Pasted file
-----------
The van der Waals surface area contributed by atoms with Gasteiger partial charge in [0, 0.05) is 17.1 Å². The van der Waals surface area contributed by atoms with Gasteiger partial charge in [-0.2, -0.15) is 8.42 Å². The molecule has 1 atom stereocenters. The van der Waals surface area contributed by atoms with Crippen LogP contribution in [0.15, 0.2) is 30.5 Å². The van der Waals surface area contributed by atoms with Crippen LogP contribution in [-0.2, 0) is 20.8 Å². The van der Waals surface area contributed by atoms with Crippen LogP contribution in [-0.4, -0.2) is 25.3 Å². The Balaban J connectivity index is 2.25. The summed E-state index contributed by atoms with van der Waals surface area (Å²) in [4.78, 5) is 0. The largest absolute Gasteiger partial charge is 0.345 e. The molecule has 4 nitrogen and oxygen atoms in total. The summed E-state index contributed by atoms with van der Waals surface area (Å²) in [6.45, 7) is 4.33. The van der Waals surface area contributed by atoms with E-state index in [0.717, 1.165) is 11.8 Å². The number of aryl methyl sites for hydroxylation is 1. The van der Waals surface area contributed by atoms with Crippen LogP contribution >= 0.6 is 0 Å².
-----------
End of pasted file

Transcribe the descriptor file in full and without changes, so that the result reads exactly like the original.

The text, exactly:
The van der Waals surface area contributed by atoms with Gasteiger partial charge in [0, 0.05) is 17.1 Å². The van der Waals surface area contributed by atoms with Gasteiger partial charge in [-0.2, -0.15) is 8.42 Å². The molecule has 1 atom stereocenters. The van der Waals surface area contributed by atoms with Crippen LogP contribution in [0.15, 0.2) is 30.5 Å². The van der Waals surface area contributed by atoms with Crippen LogP contribution in [-0.2, 0) is 20.8 Å². The van der Waals surface area contributed by atoms with Crippen LogP contribution in [-0.4, -0.2) is 25.3 Å². The Balaban J connectivity index is 2.25. The summed E-state index contributed by atoms with van der Waals surface area (Å²) in [4.78, 5) is 0. The largest absolute Gasteiger partial charge is 0.345 e. The molecule has 4 nitrogen and oxygen atoms in total. The summed E-state index contributed by atoms with van der Waals surface area (Å²) in [6.45, 7) is 4.33. The van der Waals surface area contributed by atoms with E-state index in [0.717, 1.165) is 11.8 Å². The number of aryl methyl sites for hydroxylation is 1. The van der Waals surface area contributed by atoms with Crippen LogP contribution >= 0.6 is 0 Å².